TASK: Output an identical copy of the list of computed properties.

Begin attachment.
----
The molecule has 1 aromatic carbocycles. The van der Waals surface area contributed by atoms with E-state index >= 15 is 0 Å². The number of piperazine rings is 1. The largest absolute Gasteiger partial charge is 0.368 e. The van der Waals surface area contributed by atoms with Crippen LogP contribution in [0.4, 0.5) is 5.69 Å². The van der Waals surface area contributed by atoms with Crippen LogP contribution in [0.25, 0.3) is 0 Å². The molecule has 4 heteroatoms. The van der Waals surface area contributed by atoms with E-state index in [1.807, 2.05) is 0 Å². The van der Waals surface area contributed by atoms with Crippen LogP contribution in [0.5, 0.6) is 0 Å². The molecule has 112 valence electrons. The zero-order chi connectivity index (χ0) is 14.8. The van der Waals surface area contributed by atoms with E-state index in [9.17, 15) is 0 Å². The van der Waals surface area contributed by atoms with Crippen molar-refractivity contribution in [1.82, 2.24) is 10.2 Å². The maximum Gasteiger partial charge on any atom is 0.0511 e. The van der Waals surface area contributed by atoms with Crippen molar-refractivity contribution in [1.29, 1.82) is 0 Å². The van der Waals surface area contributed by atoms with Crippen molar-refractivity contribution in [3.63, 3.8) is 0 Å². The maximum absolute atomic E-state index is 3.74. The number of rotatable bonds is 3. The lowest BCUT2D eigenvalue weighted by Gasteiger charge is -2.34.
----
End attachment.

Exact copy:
The molecule has 1 aromatic carbocycles. The van der Waals surface area contributed by atoms with E-state index >= 15 is 0 Å². The number of piperazine rings is 1. The largest absolute Gasteiger partial charge is 0.368 e. The van der Waals surface area contributed by atoms with Crippen LogP contribution in [0.4, 0.5) is 5.69 Å². The van der Waals surface area contributed by atoms with Crippen LogP contribution in [0.25, 0.3) is 0 Å². The molecule has 4 heteroatoms. The van der Waals surface area contributed by atoms with E-state index in [1.807, 2.05) is 0 Å². The van der Waals surface area contributed by atoms with Crippen LogP contribution in [0.5, 0.6) is 0 Å². The molecule has 112 valence electrons. The zero-order chi connectivity index (χ0) is 14.8. The van der Waals surface area contributed by atoms with E-state index in [9.17, 15) is 0 Å². The van der Waals surface area contributed by atoms with Crippen molar-refractivity contribution in [1.82, 2.24) is 10.2 Å². The maximum Gasteiger partial charge on any atom is 0.0511 e. The van der Waals surface area contributed by atoms with Crippen molar-refractivity contribution in [1.29, 1.82) is 0 Å². The van der Waals surface area contributed by atoms with Crippen molar-refractivity contribution in [3.63, 3.8) is 0 Å². The maximum absolute atomic E-state index is 3.74. The number of rotatable bonds is 3. The lowest BCUT2D eigenvalue weighted by Gasteiger charge is -2.34.